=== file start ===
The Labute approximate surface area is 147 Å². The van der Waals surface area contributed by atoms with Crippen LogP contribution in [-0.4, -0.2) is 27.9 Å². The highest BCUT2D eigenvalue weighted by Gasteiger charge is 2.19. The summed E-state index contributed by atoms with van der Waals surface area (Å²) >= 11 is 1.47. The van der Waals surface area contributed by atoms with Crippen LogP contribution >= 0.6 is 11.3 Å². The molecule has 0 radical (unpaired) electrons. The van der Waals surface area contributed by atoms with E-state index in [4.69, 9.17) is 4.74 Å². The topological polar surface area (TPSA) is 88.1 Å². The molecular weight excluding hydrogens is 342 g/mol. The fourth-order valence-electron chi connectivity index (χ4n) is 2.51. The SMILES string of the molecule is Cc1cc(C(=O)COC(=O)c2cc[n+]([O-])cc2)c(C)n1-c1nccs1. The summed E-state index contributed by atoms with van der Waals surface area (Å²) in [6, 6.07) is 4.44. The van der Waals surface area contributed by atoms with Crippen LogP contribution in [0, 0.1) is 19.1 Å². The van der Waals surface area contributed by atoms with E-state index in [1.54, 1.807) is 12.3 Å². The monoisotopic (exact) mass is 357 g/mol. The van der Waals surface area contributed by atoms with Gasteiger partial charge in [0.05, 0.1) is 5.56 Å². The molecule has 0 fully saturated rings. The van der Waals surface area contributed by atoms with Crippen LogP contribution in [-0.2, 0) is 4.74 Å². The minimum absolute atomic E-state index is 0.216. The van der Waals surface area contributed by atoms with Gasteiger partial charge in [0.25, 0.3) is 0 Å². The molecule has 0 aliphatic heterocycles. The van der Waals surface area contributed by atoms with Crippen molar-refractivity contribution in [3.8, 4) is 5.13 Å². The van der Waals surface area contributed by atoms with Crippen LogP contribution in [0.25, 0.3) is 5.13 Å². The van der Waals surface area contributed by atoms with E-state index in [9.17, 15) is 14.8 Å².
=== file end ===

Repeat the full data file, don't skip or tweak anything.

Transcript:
The Labute approximate surface area is 147 Å². The van der Waals surface area contributed by atoms with Crippen LogP contribution in [-0.4, -0.2) is 27.9 Å². The highest BCUT2D eigenvalue weighted by Gasteiger charge is 2.19. The summed E-state index contributed by atoms with van der Waals surface area (Å²) >= 11 is 1.47. The van der Waals surface area contributed by atoms with Crippen LogP contribution >= 0.6 is 11.3 Å². The molecule has 0 radical (unpaired) electrons. The van der Waals surface area contributed by atoms with E-state index in [4.69, 9.17) is 4.74 Å². The topological polar surface area (TPSA) is 88.1 Å². The molecular weight excluding hydrogens is 342 g/mol. The fourth-order valence-electron chi connectivity index (χ4n) is 2.51. The SMILES string of the molecule is Cc1cc(C(=O)COC(=O)c2cc[n+]([O-])cc2)c(C)n1-c1nccs1. The summed E-state index contributed by atoms with van der Waals surface area (Å²) in [6, 6.07) is 4.44. The van der Waals surface area contributed by atoms with Crippen LogP contribution in [0, 0.1) is 19.1 Å². The van der Waals surface area contributed by atoms with E-state index in [1.54, 1.807) is 12.3 Å². The monoisotopic (exact) mass is 357 g/mol. The van der Waals surface area contributed by atoms with Gasteiger partial charge in [0.05, 0.1) is 5.56 Å². The molecule has 0 fully saturated rings. The van der Waals surface area contributed by atoms with Crippen LogP contribution in [-0.2, 0) is 4.74 Å². The minimum absolute atomic E-state index is 0.216. The van der Waals surface area contributed by atoms with Gasteiger partial charge in [0.25, 0.3) is 0 Å². The molecule has 0 aliphatic heterocycles. The van der Waals surface area contributed by atoms with Crippen molar-refractivity contribution in [3.8, 4) is 5.13 Å². The van der Waals surface area contributed by atoms with Crippen LogP contribution in [0.25, 0.3) is 5.13 Å². The van der Waals surface area contributed by atoms with E-state index in [9.17, 15) is 14.8 Å².